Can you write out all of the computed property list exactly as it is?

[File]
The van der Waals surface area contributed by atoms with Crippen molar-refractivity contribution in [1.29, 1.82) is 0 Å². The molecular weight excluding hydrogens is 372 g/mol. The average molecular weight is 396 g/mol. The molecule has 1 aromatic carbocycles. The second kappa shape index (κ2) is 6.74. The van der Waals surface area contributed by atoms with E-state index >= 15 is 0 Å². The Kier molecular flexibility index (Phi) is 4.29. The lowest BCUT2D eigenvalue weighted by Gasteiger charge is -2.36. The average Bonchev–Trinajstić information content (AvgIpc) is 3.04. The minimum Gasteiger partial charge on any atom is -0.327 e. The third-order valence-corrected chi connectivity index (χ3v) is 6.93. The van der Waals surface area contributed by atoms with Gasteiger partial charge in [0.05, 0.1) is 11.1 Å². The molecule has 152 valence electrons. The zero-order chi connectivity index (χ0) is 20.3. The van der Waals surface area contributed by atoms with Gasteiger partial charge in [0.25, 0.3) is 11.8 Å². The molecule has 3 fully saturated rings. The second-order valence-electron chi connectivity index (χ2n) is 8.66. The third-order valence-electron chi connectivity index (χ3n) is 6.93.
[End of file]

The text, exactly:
The van der Waals surface area contributed by atoms with Crippen molar-refractivity contribution in [1.29, 1.82) is 0 Å². The molecular weight excluding hydrogens is 372 g/mol. The average molecular weight is 396 g/mol. The molecule has 1 aromatic carbocycles. The second kappa shape index (κ2) is 6.74. The van der Waals surface area contributed by atoms with E-state index >= 15 is 0 Å². The Kier molecular flexibility index (Phi) is 4.29. The lowest BCUT2D eigenvalue weighted by Gasteiger charge is -2.36. The average Bonchev–Trinajstić information content (AvgIpc) is 3.04. The minimum Gasteiger partial charge on any atom is -0.327 e. The third-order valence-corrected chi connectivity index (χ3v) is 6.93. The van der Waals surface area contributed by atoms with Gasteiger partial charge in [0.05, 0.1) is 11.1 Å². The molecule has 152 valence electrons. The zero-order chi connectivity index (χ0) is 20.3. The van der Waals surface area contributed by atoms with Gasteiger partial charge in [0.25, 0.3) is 11.8 Å². The molecule has 3 fully saturated rings. The second-order valence-electron chi connectivity index (χ2n) is 8.66. The third-order valence-electron chi connectivity index (χ3n) is 6.93.